A Complete Guide to the Places on Earth with No Snakes

© Wojciech Dziadosz/Shutterstock.com

Written by Taiwo Victor

Updated: September 19, 2023

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Over 69 of the more than 3000 species of snakes in the globe today have evolved from being wholly terrestrial to fully aquatic creatures, occasionally both. There is so much to learn about snakes, their habitats, and the places they are found. But this time, we would be exploring some places on Earth with no snakes and why snakes may not be spotted in these places no matter how hard you look. Keep reading to find out! 

The Places On Earth With No Snakes

It is interesting to note that snakes are on all continents except Antarctica. Snakes, though populated in almost all countries, mostly avoid cold places. Also, snakes are cold-blooded animals and cannot balance their internal temperature; thus they rely on the temperature of their environments. Usually, snakes hibernate in the cold months. But in places where the cold is unending, they cannot thrive, as they require warmer seasons to move, feed and bask. 

So, we bring you a list of the continents, countries, states, and even smaller regions with no snakes highlighted below:

1. Antarctica


There are no snakes in Antarctica.

©Eleanor Scriven/Shutterstock.com

Antarctica stands boastfully as the only continent with no snakes at all. Although Antarctica is home to wildlife and several unique creatures, it has no reptiles, which means, in fact, no snakes. It is home to tiny land creatures, and most of its beautiful natural scenery can be found around the waters. Antarctica has a lot of seals, penguins, orcas, squids, and blue whales.

2. New Zealand

There is a total ban on snakes in New Zealand.


New Zealand is one of the world’s snake-free countries. So if you are a snake lover, you should consider this before journeying down to New Zealand as you may not find any of your scaly elongated friends in the country. The reason for this has been linked to the fact that snakes never evolved there, and were primarily unable to cross oceans to New Zealand. Ironically, even though snakes could not make it into the country, the Yellow Lipped Sea Krait and the Yellow-Bellied Sea Snake are found to be swimming in the water around New Zealand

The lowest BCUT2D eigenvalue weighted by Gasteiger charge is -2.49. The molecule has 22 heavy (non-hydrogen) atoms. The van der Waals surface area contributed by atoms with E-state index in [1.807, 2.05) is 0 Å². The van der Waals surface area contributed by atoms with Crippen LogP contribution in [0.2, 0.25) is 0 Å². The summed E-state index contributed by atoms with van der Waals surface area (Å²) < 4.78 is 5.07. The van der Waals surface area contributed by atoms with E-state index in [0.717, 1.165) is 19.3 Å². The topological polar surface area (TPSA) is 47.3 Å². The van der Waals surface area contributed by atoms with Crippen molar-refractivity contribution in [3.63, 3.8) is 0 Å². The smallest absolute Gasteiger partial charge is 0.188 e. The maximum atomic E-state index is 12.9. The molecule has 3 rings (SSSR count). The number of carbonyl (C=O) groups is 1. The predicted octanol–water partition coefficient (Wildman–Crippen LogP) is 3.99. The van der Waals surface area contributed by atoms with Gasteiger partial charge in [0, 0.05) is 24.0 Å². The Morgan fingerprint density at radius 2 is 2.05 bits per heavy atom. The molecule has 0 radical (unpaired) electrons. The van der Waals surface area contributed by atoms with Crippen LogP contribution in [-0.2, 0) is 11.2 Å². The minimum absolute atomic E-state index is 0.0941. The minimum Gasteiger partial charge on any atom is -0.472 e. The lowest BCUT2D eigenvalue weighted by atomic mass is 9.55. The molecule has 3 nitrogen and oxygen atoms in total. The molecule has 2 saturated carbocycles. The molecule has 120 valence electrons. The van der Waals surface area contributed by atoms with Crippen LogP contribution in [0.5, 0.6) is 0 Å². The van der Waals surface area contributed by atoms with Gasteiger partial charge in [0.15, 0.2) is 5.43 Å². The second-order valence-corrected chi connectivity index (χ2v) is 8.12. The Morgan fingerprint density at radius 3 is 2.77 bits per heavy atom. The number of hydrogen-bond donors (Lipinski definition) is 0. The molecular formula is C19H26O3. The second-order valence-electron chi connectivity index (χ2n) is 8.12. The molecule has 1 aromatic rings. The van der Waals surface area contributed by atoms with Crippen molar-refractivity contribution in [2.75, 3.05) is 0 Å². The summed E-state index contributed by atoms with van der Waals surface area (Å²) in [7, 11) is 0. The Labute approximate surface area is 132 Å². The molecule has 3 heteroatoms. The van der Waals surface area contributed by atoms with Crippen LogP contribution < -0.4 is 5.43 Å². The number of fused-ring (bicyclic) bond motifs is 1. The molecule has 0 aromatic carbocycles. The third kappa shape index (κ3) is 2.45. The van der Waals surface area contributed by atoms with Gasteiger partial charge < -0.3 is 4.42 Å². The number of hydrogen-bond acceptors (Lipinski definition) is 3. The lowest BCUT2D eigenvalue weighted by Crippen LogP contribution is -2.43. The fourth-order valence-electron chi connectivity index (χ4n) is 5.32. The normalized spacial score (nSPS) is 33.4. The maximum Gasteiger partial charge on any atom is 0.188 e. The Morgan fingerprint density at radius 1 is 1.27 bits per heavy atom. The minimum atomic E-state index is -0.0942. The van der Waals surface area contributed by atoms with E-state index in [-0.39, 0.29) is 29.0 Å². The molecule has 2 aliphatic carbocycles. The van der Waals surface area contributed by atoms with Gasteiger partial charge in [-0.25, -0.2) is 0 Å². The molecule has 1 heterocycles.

These snakes wander to the water around New Zealand but would leave as soon as the water gets too cold. Most importantly, there is a total ban on snakes in New Zealand – which means that snakes can not be kept as pets or in the zoo. It is believed that if snakes are allowed in the country, they would possibly cause an imbalance in the snake-free ecosystem.

3. Ireland

Barrier Reef - New Ireland

There are no snakes in Ireland.


Ireland is yet another country with no snakes. Fossil records indicate that snakes never made Ireland their home. This may be due to the fact that Ireland is very cold and has a climate that is not conducive to snakes. In addition, snakes generally require warmth and light and Ireland never gets warm enough to sustain a healthy population of these endothermic animals. Luckily, unlike New Zealand, you are allowed to have snakes as pets in Ireland. A few snake species can also be found in selected zoos in the region.

4. Greenland

To own a pet snake in Greenland, you need permission from the police.

©Kim Ries Jensen/Shutterstock.com

Like other Islands in the Arctic, Greenland does not house any snakes. The climate in this country does not make it a natural habitat for snake species. However, if you would like to own a pet snake in Greenland, you’d have to take permission from the police district in the state. 

5. Iceland

Appenzell cattle dog running on the green grass

The climate in Iceland is too harsh for snakes to survive and thrive.


Iceland is another overly cold island where snakes cannot live. The climate in the region is too harsh for snakes to survive and thrive. Although there are no snakes in Iceland, people often get confused upon hearing of the popular ‘sand snakes’ found in Iceland. It would interest you to know that the “sand snake” is only a unique view formed when the wind blows sand in the air so swiftly that it takes the shape of a snake. So if you’re unsure if there are snakes in Iceland or not – truth is, there are no records of any.

6. Alaska

Mount Fairweather Alaska